--- Comment #8 from Andreas L. Delmelle <> 2011-04-16 
16:06:21 EDT ---
(In reply to comment #6)
> > Well, I guess that would depend on how this was implemented. If we were 
> > being
> > puritanical, one could argue that if FOText was an object representation of
> > #PCDATA (which I'm pretty sure it is), then by creating a #PCDATA child in 
> > the
> > FOTree, we are creating an invalid node. 

> No, we're not. #PCDATA is always a valid child node for a marker (i.e. the
> content model for a marker is "(#PCDATA|%inline;|%block;)*"). 
> It will only, potentially, /become/ invalid in the retrieval context.

I suddenly realize this needs more explanation, as there is obviously the
remark about the retrieve-marker's parent...

Looking at it from FOP's perspective, at parse-time (i.e. when the FO tree is
built), there is no way to know when --or even if-- a marker will actually be
retrieved. Granted, we _could_ decide to throw an error if there is even the
smallest probability of a mismatch, but we would never know for certain whether
it would actually cause an error. 
I am far from convinced that this justifies the added computational complexity
of walking up the tree, and checking all static-contents for a retrieve-marker
that _might_ retrieve a particular marker.

What I mean is: it is not incorrect/invalid to create the #PCDATA node as a
child of the marker. However, to concede to your point, it is definitely
incorrect to blindly copy it, and re-bind it to the wrong parent.

(In reply tom comment #7)
> Note: I am not necessarily against this myself. It would be pretty cool,
> actually, if we were to store only the raw FO source of the marker-subtree, in
> a CharBuffer, to be parsed later. At first glance, it could turn out to be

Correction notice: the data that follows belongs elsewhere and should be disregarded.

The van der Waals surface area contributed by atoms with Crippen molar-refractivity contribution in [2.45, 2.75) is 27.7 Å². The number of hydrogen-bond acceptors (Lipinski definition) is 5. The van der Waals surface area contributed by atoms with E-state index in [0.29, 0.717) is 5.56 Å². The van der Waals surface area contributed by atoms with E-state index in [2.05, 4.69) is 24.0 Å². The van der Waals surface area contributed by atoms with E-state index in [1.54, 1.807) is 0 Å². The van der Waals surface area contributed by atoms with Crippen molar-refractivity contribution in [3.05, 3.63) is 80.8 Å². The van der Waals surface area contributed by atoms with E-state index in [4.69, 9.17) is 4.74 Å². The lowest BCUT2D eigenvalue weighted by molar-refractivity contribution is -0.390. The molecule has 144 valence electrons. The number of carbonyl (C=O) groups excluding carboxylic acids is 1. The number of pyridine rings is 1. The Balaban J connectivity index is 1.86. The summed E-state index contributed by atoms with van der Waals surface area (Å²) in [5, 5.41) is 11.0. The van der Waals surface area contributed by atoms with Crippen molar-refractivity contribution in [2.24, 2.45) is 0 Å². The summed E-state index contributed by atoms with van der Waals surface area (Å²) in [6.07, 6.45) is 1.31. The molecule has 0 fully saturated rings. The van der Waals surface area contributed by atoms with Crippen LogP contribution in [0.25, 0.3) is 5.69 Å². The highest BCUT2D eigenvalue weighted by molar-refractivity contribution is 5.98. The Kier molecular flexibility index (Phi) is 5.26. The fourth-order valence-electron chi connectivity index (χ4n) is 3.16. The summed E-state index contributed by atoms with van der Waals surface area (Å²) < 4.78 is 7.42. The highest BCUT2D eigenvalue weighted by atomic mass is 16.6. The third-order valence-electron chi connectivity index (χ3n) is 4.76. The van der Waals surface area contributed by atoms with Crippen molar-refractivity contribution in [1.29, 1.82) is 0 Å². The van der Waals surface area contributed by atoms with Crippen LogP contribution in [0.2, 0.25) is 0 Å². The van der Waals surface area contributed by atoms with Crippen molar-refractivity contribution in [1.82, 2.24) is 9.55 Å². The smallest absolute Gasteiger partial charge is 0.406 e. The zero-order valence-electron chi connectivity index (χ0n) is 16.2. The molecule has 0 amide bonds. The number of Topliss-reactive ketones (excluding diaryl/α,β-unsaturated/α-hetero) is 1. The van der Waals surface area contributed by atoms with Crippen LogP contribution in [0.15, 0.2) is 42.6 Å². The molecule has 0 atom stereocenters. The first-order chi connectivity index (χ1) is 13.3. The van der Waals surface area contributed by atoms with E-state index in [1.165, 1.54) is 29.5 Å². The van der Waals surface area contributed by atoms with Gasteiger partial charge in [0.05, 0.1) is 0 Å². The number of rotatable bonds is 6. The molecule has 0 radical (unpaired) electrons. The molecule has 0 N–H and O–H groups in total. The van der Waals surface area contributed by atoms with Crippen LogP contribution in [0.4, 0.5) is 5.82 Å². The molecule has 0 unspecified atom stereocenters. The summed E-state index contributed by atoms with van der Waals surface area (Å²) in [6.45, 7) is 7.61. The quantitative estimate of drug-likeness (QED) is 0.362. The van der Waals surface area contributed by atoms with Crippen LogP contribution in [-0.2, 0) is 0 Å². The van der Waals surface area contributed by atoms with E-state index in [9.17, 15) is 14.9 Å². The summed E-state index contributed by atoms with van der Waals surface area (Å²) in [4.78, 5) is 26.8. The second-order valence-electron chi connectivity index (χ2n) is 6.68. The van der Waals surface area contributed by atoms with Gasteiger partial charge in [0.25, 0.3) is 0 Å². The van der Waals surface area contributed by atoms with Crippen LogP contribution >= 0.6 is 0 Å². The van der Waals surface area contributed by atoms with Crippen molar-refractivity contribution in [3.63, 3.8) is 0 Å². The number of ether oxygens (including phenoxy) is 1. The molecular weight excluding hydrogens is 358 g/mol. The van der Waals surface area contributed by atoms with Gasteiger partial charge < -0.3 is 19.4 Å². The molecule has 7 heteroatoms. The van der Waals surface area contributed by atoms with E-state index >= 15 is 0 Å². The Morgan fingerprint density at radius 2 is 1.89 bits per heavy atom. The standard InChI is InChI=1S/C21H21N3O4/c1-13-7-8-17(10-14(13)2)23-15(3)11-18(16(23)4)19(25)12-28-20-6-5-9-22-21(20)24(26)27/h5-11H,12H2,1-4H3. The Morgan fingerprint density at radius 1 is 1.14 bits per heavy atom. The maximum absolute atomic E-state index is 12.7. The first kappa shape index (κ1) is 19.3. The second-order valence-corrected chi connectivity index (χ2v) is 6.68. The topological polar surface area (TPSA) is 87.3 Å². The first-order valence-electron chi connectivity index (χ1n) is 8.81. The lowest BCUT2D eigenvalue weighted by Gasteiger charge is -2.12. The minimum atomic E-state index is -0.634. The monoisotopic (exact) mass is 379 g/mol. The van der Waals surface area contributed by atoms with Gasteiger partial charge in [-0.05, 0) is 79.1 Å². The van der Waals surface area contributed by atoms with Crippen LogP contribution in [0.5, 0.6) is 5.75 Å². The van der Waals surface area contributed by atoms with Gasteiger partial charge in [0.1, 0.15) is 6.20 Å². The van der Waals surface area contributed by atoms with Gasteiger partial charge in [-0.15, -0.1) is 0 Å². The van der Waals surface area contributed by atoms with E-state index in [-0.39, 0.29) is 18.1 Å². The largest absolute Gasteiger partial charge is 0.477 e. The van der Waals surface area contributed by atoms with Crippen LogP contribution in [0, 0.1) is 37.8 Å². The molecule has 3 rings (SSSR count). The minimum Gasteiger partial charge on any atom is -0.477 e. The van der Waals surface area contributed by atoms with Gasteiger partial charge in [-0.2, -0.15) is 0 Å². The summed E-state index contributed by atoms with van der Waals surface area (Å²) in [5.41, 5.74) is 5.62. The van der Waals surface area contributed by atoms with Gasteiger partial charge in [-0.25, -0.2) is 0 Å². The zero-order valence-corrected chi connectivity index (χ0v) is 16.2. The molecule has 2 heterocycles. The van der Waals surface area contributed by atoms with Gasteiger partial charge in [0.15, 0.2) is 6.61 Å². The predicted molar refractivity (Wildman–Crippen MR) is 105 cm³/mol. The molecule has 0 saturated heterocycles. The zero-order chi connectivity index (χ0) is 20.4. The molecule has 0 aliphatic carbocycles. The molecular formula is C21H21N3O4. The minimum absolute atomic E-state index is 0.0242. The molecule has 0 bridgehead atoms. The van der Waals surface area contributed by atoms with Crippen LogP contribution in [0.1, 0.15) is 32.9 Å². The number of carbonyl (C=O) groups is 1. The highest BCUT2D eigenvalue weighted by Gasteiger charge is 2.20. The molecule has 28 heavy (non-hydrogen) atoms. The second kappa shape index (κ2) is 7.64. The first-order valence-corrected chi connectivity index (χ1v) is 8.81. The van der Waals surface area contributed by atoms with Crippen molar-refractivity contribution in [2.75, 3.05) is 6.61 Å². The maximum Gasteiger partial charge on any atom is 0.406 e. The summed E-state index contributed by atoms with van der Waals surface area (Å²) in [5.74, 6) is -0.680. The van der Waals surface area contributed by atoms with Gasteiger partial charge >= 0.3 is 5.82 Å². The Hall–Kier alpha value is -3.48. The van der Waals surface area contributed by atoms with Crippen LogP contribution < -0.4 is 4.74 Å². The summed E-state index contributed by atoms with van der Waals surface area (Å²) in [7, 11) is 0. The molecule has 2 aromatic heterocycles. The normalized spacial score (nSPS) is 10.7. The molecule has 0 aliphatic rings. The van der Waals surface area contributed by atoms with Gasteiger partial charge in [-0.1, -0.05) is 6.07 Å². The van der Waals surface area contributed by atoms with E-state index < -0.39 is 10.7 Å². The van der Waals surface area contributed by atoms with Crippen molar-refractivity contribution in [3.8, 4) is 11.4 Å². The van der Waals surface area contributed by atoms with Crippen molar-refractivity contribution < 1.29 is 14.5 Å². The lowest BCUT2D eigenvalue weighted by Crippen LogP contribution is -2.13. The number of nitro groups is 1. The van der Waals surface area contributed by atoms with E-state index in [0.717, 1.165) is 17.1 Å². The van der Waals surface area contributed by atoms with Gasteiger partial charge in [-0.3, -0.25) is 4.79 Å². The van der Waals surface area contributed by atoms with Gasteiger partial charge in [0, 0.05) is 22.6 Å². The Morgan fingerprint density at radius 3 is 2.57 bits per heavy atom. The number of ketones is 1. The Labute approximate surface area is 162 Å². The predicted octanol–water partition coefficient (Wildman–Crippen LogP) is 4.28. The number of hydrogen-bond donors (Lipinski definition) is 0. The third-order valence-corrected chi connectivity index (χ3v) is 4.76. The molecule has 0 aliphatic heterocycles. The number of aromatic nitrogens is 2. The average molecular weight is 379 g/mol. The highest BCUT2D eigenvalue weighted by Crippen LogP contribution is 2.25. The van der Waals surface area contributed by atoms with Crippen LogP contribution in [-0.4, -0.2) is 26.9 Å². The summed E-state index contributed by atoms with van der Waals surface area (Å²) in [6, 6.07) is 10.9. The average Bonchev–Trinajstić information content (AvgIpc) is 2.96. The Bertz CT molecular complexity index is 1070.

> slightly more efficient in terms of memory footprint. I'd need to see proof to
> be certain, but it might...

... and after some tests, I can see that this is definitely not always so cool.
A lot depends on the actual structure of the subtree. FO is quite verbose, so
even a small table already costs quite some chars, which does not always weigh
up to simply instantiating the FONodes to store the data.

If we're really serious about further optimization, then in terms of footprint,
the most optimal situation may just be to create a generic MarkerDescendant
node type, and convert those into the proper FONode subclass later, if and when
they are actually retrieved.
That is: as opposed to the current approach of immediately instantiating the
proper type at parse time, and cloning those instances later, when the area
tree is built.

Strictly speaking, in the current process, some space is still taken up by the
unused references for members in flow.Block, flow.Table, FOText... That space
is actually wasted, since the specified properties/attributes are stored in a
Map that is associated with the Marker. 
If we strip the MarkerDescendants to be lean, basic FObj instances, that might
save some in larger documents with a lot of markers, especially if only a
relatively small amount are actually retrieved.

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